The Bible places a great deal of responsibility into the hands of Christian teachers, and it warns that they will be judged more strictly (James 3:1). The Greek word used for teacher in this context is “didaskalos,” which is the same word used forty-eight times in Scripture to reference Jesus; additionally, it is the same Greek word used outside the Bible for unbelievers such as Socrates, Homer, and Plato. In other words, the word “teacher” used in James is meant to refer to all those who teach. Christian author Michael Markowski (2008) asserts that the original language of Matthew 28:21 to go “make disciples of all nations” makes clear that Jesus’ command was directed more at teachers than evangelist or preachers. That Jesus commands Christians to leave their communities and go to the nations leaves little room to doubt where scripture stands on the issue of sharing biblical teachings in public or “foreign” lands.
Christian educators have a spiritual obligation to both private and public spheres. To clarify the use of the terms, when speaking of private spheres it is in reference to Christian communities, homes, churches, schools, and other circles of like-minded believers; when speaking of public spheres, it is in reference to spaces that may be influenced by Christians but are not necessarily dominated by Christian faith or where neutrality and secularism are favored over any religious influence. Christianity communicates that teachers have a responsibility to use their gifts not only in private, like-minded spheres but also in public, communal spaces.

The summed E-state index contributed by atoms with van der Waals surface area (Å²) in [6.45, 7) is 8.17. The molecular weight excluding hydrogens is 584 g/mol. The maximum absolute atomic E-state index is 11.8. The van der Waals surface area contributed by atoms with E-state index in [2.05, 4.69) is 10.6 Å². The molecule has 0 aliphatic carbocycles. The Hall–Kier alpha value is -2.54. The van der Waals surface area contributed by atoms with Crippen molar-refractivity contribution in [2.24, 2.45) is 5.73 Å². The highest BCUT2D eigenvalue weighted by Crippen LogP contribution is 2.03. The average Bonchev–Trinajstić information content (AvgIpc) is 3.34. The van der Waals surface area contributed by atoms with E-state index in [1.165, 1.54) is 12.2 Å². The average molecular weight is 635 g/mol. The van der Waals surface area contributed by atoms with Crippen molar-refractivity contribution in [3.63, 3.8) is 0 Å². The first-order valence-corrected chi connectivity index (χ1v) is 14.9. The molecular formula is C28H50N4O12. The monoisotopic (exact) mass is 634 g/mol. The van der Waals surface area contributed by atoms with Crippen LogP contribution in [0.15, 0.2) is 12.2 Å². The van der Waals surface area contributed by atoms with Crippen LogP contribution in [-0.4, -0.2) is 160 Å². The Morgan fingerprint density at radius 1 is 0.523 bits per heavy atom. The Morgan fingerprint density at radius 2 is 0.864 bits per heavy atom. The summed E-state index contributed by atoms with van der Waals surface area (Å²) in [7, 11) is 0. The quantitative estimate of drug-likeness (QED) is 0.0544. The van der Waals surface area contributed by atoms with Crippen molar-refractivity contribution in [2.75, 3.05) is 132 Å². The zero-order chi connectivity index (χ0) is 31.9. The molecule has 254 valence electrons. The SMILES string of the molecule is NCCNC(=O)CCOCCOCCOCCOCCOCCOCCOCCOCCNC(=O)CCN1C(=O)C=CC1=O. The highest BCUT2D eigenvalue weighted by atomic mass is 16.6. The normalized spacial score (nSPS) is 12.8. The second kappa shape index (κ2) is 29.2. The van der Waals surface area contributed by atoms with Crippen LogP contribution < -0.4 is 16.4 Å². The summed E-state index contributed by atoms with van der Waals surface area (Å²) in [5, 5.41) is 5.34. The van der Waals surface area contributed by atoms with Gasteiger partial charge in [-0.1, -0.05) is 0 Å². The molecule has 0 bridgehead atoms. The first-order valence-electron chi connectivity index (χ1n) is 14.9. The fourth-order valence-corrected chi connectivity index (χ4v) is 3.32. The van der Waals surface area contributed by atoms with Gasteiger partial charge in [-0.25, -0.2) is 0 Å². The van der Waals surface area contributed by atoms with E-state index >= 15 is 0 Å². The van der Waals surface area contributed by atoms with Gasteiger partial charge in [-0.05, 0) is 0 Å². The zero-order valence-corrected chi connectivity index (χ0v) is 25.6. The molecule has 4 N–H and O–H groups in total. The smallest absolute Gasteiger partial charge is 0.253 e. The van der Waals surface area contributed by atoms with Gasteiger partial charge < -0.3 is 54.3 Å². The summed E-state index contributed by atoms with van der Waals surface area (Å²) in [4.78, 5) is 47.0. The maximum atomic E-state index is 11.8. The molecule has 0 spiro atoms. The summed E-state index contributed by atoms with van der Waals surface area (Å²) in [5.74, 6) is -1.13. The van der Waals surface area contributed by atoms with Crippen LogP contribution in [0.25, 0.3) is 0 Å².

The Christian worldview teaches that our morality is grounded in the moral absolutes found in scripture. This worldview holds that because we are created in God’s image, we have God’s law built into our consciousness. The Apostle Paul, for example, wrote that we are born with the work of the law written in our hearts and consciousness (Romans 2:15). It is crucial for Christian educators to understand their worldview, as it ultimately determines how and what they teach. As Christians, we are mandated to bring justice to the poor and the poor in spirit (Micah 6:8). As Christian classroom teachers, we are mandated to represent Christ well (2 Timothy 3:10-17). It is because of my Christian worldview that I long to see the broken healed and the bound set free.